The captains were prone to “Bedtime Stories” which were often more fiction than true but they added to the appeal of the trip.  We didn’t care if we missed islands or not – we were just there to sail over the waves and enjoy the ride.

The last trip we took with them was about two years before I started having Cushing’s problems.  (You wondered how I was going to tie this together, right?)

The cruise was uneventful, other than the usual mishaps like hitting docks, missing islands, and so on.  Until it was a particularly rough sea one day.  I was walking somewhere on deck and suddenly a wave came up over the deck making it very slippery.  I fell and cracked the back of my head on the curved edge of a table in the dining area.  I had the next-to-the-worse headache I have ever had, the worst being after my pituitary surgery. At least after the surgery, I got some morphine.

We asked several doctors later if that hit could have contributed to my Cushing’s but doctors didn’t want to get involved in that at all.

The Windjammer folks didn’t fare much better, either. In October 1998, Hurricane Mitch was responsible for the loss of the s/v Fantome (the last one we were on).

All 31 crew members aboard perished; passengers and other crew members had earlier been offloaded in Belize.

The story was recorded in the book The Ship and the Storm: Hurricane Mitch and the Loss of the Fantome by Jim Carrier.  The ship, which was sailing in the center of the hurricane, experienced up to 50-foot (15 m) waves and over 100 mph (160 km/h) winds, causing the Fantome to founder off the coast of Honduras.

This event was similar to the Perfect Storm in that the weather people were more interested in watching the hurricane change directions than they were in people who were dealing with its effects.

I read this book and I was really moved by the plight of those crew members.

I’ll never know if that hit on my head contributed to my Cushing’s but I have seen several people mention on the message boards that they had a traumatic head injury of some type in their earlier lives.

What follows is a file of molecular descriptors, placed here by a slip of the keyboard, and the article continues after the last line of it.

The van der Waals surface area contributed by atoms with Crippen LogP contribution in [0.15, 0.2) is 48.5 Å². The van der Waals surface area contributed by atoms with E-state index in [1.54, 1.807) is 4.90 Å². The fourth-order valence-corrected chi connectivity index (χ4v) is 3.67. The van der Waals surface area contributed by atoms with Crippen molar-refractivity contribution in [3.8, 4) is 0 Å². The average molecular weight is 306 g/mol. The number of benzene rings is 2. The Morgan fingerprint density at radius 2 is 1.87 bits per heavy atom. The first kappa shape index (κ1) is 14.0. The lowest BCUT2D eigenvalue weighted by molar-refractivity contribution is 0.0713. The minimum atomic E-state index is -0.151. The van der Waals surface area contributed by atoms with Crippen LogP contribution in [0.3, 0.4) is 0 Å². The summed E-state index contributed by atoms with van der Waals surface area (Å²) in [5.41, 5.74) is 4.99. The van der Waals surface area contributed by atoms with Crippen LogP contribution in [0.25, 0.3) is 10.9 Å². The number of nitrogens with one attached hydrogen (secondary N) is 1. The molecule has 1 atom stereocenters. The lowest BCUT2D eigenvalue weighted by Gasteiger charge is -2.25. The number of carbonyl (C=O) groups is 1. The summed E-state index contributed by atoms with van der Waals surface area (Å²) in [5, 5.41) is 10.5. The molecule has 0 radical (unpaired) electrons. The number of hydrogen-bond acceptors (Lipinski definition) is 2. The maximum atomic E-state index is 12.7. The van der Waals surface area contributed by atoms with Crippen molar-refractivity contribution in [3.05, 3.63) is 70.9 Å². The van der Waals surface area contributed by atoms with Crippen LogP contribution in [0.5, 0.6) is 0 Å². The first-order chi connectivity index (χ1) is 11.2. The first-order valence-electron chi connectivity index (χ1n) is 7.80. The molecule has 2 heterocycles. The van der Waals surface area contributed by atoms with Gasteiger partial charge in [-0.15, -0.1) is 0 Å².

Research opportunity for Acromegaly and/or Human Growth Hormone Deficiency (GHD) Patients and Caregivers

We have an opportunity for you to take part in a Acromegaly and Human Growth Hormone Deficiency (GHD) Study for patients and caregivers. Our project number for this study is IQV_6382.

Project Details:

  • Survey is 20-minutes long
  • $35 Reward

Things to Note:

  • We recommend using the web browsers Google Chrome or FireFox
  • Study is open to patients and caregivers
  • Please do not share study links
  • One participant per household only
  • Want to share this opportunity? Let us know and we can provide a new link
  • Please use a laptop/computer ONLY. No smartphones or tablets – Preliminary questions are mobile friendly!
  • Save this email to reference if you have any questions about the study!
  • If you have any problems, email lejla.zonic@rarepatientvoice.com and reference the project number.  

If you are interested in this study, please sign up for Rare Patient Voice here: https://rarepatientvoice.com/CushingsHelp/

Thanks as always for your participation! Please be aware that by entering this information you are not guaranteed that you will be selected to participate. As always, we do not share any of your contact information without your permission.